For if we truly believe that Christ is with us as we share justice and compassion with others, and if we believe that Christ is in those who are struggling—if we believe in the fact that the divine spark of love is planted deeply in us, then why wouldn’t we think first about others and how our lives can impact the life of the world on behalf of love and compassion?
Maybe our task in understanding this parable is that we are challenged to look beyond the designation of sheep and goats. We are challenged to look beyond a dualistic view of the world as one or other. It has been suggested that Jesus’ parables—and indeed Matthew, Mark, Luke and John’s editing of these parables—may be more like Zen koans that flummox our rational minds. Maybe the parable known as the Last Judgment isn’t meant to be taken rationally, but an invitation to say, “Yes, but….”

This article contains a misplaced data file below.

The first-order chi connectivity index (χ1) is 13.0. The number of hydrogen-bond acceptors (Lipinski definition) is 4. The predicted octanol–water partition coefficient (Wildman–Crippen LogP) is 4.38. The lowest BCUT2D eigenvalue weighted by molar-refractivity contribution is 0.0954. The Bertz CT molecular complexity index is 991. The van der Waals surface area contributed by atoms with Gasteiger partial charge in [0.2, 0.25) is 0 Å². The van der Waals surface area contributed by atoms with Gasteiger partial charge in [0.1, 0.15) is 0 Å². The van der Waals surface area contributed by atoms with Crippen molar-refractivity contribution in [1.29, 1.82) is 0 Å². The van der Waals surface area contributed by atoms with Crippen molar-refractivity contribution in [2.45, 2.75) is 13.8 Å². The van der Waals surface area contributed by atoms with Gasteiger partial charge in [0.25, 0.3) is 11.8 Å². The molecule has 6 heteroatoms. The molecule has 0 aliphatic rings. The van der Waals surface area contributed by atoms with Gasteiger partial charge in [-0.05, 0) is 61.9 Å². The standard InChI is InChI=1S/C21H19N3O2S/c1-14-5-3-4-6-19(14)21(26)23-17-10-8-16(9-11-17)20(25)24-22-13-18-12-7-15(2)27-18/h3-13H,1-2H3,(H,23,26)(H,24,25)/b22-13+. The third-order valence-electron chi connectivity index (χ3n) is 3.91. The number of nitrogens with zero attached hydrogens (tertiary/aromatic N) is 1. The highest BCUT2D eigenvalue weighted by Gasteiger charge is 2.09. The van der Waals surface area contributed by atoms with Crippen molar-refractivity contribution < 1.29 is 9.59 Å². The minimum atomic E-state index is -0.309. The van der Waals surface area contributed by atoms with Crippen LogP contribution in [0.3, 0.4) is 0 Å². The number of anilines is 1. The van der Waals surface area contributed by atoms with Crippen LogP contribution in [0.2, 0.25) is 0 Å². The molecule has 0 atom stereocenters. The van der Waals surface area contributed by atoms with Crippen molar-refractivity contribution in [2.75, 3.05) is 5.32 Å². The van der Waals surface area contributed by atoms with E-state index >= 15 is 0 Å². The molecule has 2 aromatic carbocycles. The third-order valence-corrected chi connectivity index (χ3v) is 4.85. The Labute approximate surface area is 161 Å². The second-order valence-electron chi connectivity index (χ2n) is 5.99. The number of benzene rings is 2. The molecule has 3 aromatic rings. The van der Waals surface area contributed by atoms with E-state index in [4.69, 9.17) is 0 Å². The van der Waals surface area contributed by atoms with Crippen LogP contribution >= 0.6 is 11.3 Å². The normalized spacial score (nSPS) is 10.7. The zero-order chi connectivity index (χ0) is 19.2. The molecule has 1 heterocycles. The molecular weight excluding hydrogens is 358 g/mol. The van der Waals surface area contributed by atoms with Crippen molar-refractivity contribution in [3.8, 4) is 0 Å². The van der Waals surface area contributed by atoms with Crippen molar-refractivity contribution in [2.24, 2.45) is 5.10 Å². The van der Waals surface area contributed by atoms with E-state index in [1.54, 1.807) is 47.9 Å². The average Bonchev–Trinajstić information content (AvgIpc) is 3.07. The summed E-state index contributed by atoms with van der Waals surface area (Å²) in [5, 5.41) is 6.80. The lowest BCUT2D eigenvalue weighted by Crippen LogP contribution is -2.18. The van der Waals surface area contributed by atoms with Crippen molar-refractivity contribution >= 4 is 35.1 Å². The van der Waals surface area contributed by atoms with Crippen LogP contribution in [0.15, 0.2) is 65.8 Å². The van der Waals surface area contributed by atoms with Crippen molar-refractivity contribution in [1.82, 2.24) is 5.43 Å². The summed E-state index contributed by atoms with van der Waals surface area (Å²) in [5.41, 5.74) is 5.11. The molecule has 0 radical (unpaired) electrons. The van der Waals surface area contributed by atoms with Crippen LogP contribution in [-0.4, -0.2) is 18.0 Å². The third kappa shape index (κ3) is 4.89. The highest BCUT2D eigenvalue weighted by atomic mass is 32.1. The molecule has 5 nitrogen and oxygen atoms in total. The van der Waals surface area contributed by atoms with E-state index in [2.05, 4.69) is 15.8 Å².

Yes, but… maybe this parable isn’t about a delineation between one or the other. Maybe it is both– and, or maybe it’s multi-faceted. With a theological understanding that God is present in all life—a word I used last week, panentheism—then why would we have to choose between sheep and goats. Why aren’t there elephants and lions, mice, rats, snakes, wrens, pigeons and eagles, whales, porpoises, sharks, tuna, and salmon? Maybe this parable is our invitation to delve more deeply into our own spiritual worlds and the life of the universe where things aren’t about dividing between two options—we don’t live in a binary world of zeros and ones. We live in a complex world.
Maybe just maybe, Jesus begins the parable with the sheep and the goats, a choice between 2, but as the parable moves forward, we shift to seeing the world as much more subtle if we let the parable sink into our heart. It then becomes more than just a choice between sheep and goats and in the end, we’re left with really only one answer to the challenges and subtleties of living in the world… LOVE.